Two of my best friends when I lived in Chicago were Gwen and David Clayborne. David worked with me in the Chicago Bureau of The Wall Street Journal where I was a staff writer and he was head of educational services. Both David and his wife practiced the Baha’i faith, which stresses unity among people. Whenever I dined at their home or attended a Baha’i religious celebration, I was impressed with the diversity of the people I met.
Gwen and David knew little about Benedictine monastic spirituality, but they were expert practitioners of the monastic value of hospitality. Every month, they invited guests to a luncheon at their home – people from different races and backgrounds, and even some folks they didn’t know well. They reminded me of the ancient monastic porters, who were to greet every stranger who arrived at the monastery door with either, “Thanks be to God” or else, “Your blessing, please.”
To give thanks for everyone who comes into our lives can be risky business. It was even more so for those ancient porters who lived in a time when the stranger at the monastery door might well be a marauder. What the words imply, though, is that we expect something good to come out of each of those encounters, even if perhaps the blessing is hidden at first.
For the monastic porter to say “Your blessing, please,” meant people living in monasteries considered themselves no more holy than those on the outside, no more capable or worthy of blessing. In reality, we all need each other’s blessing.
Gwen and David understood this. They were not only outwardly hospitable, opening their homes to people who weren’t necessarily friends yet. They also practiced a hospitality of mind. To this day, they remain open to listening to the ideas of people who may not think, vote or worship as they do. As our country sinks ever faster into immovable blocs of people who refuse to engage with the “other side,” I like to think of Gwen and David -- and the monastery porters. Am I, like them, open to strangers around me? To new ideas or differing views that knock at the door of the mind?
In welcoming others, Gwen and David were also offering their guests a kind of blessing. Outside of perhaps monasteries and churches, the routine giving and receivingof blessings is fast becoming a lost art, something I fear is about to go the way of typewriters and TV antennas.
Norman Rockwell’s series of illustrations known as “The Four Freedoms” are among the most famous images by an American artist. My favorite is “Freedom of Want.” An extended family sits at a table just as the grandmother is about to set down a roast turkey. I imagine that family has just finished offering a prayer of thanksgiving. With both parents often working, and hectic after-school schedules for kids, it’s hard for many families to sit down for a meal at the same time, let alone say grace together on a regular basis.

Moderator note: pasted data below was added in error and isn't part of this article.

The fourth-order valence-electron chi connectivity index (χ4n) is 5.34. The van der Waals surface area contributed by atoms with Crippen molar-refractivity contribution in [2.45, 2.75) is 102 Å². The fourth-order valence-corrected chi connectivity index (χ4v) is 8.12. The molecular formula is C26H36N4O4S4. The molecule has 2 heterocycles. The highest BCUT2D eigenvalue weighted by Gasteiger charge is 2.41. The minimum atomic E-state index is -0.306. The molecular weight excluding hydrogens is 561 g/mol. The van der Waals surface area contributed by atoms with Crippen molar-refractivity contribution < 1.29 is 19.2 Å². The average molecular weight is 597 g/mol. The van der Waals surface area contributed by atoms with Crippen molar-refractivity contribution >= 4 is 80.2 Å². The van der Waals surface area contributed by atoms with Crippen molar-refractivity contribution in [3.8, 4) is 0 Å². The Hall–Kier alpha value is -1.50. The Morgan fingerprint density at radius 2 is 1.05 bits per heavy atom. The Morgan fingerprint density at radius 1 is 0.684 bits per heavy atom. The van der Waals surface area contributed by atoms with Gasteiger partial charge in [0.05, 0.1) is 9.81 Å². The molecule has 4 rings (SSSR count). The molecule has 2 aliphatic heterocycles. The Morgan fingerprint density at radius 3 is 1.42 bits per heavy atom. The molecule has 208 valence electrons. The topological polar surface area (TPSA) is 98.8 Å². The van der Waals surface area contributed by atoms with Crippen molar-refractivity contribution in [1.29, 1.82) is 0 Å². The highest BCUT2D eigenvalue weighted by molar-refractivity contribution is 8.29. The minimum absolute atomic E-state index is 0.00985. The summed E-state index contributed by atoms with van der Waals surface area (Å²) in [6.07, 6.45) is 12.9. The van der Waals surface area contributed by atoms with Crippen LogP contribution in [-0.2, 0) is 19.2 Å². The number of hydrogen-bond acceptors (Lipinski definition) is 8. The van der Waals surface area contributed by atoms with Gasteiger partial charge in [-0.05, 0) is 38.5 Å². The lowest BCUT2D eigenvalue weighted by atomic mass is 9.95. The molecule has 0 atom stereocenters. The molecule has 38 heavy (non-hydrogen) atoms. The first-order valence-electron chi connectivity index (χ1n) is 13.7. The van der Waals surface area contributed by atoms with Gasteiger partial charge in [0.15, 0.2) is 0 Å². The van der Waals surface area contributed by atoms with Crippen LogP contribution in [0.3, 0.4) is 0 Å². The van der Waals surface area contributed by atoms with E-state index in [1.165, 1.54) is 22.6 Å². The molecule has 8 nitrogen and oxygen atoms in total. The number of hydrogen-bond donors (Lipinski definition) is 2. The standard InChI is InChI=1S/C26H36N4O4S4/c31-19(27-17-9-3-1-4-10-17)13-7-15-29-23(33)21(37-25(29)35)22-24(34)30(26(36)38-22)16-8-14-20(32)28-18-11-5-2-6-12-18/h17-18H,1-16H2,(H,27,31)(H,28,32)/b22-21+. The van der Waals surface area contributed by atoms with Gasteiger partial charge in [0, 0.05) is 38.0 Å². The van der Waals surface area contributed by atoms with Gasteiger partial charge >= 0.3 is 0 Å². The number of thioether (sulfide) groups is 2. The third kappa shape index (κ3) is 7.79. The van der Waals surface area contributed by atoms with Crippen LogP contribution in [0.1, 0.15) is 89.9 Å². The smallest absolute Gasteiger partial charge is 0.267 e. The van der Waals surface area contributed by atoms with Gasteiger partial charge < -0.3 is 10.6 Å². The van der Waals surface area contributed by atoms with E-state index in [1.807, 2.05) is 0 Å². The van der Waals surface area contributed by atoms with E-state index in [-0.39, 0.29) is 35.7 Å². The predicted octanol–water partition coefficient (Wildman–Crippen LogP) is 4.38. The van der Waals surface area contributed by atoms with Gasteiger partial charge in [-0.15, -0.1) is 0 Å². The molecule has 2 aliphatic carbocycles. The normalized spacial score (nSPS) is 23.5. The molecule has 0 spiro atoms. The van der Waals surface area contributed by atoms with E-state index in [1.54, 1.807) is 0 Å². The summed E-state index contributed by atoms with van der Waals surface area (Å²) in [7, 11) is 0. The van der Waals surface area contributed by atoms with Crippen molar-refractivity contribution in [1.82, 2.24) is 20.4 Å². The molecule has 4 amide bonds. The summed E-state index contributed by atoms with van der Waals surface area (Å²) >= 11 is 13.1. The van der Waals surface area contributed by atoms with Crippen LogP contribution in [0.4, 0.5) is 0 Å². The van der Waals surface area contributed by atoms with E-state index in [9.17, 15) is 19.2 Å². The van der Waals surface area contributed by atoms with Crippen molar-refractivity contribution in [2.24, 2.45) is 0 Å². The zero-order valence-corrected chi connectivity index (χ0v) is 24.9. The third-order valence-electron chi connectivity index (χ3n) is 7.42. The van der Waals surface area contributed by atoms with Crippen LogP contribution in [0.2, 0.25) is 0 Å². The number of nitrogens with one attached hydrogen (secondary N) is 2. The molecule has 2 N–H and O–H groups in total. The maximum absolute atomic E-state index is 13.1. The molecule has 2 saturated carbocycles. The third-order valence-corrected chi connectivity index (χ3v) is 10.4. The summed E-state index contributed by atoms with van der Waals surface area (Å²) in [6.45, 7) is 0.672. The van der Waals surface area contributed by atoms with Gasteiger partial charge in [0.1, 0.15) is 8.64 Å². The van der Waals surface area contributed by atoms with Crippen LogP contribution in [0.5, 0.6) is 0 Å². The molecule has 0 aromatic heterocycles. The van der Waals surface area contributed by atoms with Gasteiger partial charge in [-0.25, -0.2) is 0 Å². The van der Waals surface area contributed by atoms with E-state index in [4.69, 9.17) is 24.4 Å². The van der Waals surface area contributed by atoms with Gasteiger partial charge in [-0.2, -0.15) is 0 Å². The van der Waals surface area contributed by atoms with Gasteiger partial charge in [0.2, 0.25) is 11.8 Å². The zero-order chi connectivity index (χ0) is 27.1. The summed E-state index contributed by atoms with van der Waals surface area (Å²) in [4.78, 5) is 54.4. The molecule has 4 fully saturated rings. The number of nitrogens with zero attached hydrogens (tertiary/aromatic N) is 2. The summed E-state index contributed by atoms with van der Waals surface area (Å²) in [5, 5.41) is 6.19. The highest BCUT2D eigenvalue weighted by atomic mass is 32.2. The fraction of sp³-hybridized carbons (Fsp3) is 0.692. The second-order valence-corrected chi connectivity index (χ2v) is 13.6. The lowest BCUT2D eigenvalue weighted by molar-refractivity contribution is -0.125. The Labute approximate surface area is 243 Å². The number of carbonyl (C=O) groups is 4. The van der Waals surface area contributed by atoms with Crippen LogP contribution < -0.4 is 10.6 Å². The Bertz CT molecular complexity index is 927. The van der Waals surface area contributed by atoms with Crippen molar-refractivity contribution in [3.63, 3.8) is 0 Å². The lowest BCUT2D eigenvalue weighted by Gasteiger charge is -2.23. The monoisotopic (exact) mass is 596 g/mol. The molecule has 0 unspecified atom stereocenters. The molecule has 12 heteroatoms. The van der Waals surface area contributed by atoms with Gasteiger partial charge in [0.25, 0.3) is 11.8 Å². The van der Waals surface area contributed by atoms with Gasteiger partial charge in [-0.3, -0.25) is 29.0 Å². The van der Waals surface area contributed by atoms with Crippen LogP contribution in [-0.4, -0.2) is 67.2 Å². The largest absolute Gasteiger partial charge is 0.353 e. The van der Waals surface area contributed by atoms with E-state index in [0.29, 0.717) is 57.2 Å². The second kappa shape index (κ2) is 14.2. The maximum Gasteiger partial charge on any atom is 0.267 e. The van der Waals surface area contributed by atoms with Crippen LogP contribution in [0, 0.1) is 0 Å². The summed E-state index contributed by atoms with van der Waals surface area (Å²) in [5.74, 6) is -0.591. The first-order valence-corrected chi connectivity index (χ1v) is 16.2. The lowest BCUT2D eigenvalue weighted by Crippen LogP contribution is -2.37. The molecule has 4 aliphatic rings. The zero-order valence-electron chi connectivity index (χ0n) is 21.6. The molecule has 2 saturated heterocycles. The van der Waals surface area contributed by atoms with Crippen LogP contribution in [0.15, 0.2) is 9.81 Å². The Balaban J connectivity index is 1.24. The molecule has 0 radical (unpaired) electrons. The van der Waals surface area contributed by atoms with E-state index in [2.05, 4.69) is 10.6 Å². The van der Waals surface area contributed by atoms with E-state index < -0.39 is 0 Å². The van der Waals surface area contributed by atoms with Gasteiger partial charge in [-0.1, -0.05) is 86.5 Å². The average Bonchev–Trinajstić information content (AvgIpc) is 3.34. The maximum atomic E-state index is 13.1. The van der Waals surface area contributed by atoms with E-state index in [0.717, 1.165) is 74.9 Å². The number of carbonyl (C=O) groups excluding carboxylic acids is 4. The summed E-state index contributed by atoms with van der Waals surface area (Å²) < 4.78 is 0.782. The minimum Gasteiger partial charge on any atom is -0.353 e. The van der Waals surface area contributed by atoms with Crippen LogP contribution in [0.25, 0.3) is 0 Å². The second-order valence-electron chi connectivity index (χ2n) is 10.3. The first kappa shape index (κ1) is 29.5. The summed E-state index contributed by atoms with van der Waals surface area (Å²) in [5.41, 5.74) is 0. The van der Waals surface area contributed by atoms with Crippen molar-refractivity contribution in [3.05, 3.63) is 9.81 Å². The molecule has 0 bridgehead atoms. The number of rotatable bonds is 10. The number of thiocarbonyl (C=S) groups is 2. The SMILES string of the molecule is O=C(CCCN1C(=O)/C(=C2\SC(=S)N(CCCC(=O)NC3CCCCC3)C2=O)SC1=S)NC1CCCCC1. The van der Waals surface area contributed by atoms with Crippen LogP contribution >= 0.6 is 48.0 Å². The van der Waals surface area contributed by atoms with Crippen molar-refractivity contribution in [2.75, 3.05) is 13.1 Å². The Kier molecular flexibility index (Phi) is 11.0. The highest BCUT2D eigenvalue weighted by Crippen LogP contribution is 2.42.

It’s lovely that every Catholic Mass ends with the celebrant offering a blessing at dismissal. But is church the only venue for giving and receiving blessing? I once had the opportunity to interview the late poet and theologian, John O’Donohue. He lived amid the rugged terrain of Connemara in western Ireland where the winds blow cold, the sea roils dangerously and the soil is hard and unforgiving. In this desolate land, you have to look deeply for blessing.
Yet O’Donohue wrote a wonderful book called, To Bless The Space Between Us. He wrote blessings for walking, coming home, time in solitude. He even found something to bless in passing a graveyard, in broken relationships, or retiring from a job. He understood that wrapped in the messes and disappointments of life, could well lie hidden graces. This is how we bless the space between us. We do it in the ordinary course of our day. We look to the detritus of life. We don’t have to be in a church or wear a cleric’s collar.
What blessing can I offer someone today? Am I, like Gwen and David, courageous enough to say to the stranger – to the Mexican immigrant, the woman in a hajib at the supermarket, the homeless man on the corner, the mentally challenged teenager I meet on the street or the coworker who annoys me at the office -- “Thanks be to God” or “Your blessing, please?” It might just be a silent blessing. Tough work to be sure, but as Benedictines, we are called to keep trying.
Judith Valente is an award-winning broadcast journalist who covers religion news for PBS-TV, a poet, author and retreat leader. She is the author of two poetry collections and co-author of two other books. Visit Judith's website.
Judith Valente offers this challenge: Are you "courageous enought to say to the stranger 'Thanks be to God' or 'Your blessing, please?' "
What would it take for you to make this a regular practice in your life?
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Monks in Our Midst: writings by monks from the 3rd to the 21st centuries.